Sweden is either a forward-thinking country or a country where any crackpot can get a new religion officially recognized. It all depends on your point of view.
Anyone can start a religion, if they can persuade enough people to join them, follow them, and listen to everything they have to say. A religion can have absolutely anything as its central tenet, not necessarily a belief in an omnipresent being. Like, for instance, file-sharing. That is that file-sharing is not a bad or evil thing, but that it’s a way of life for some.
Which is exactly what a philosophy student by the name of Isak Gerson has done. According to TorrentFreak, Gerson the Missionary Church of Kopimism in 2010. This belief system holds CTRL+C and CTRL+V up as sacred symbols, and wants to see file-sharing lose the stigma currently attached to it.
Gerson has twice previously tried and failed to gain official religion status for the Church of Kopimism in Sweden. But after jumping through several hoops he has now succeeded. Which means in Sweden file-sharing is now a religion. Gerson hopes this will encourage more people to file-share and to admit they partake in the act, saying:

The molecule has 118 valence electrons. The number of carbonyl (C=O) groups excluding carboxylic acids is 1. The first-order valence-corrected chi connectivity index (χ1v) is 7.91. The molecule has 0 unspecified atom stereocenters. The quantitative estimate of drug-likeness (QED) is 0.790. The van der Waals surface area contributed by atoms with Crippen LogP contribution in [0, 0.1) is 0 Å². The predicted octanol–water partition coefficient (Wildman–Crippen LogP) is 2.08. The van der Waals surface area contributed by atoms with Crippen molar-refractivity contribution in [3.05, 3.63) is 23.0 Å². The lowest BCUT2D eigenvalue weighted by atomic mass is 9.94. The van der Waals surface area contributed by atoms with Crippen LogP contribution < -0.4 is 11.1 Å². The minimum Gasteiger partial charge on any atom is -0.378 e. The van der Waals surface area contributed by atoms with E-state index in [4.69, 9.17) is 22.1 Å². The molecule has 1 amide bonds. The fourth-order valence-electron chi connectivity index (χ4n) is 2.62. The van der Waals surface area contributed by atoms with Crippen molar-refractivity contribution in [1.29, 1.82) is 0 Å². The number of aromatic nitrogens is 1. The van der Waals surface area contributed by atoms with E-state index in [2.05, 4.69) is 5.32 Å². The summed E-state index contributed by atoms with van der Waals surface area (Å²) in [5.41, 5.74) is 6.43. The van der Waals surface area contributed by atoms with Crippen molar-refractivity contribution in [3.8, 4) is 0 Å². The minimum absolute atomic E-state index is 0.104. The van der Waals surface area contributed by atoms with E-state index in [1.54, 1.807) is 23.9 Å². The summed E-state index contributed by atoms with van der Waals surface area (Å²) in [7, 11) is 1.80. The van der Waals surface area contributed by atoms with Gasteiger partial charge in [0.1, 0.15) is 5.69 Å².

I think that more people will have the courage to step out as Kopimists. Maybe not in the public, but at least to their close ones. There’s still a legal stigma around copying for many. A lot of people still worry about going to jail when copying and remixing. I hope in the name of Kopimi that this will change.
‘Kopimi’ is Swedish for ‘Copy Me’, and Gerson wants people to “Keep copying. Maintain hardline Kopimi.”
This obviously makes no difference to the legal status of file-sharing itself. It’s still classed as nothing more than piracy by authorities around the world, and anyone caught partaking can still be heavily fined for doing so. But I guess now you could argue you’re only doing it in order to practice your religion, which will surely blow the minds of some European Union lawyers looking to keep everything in check.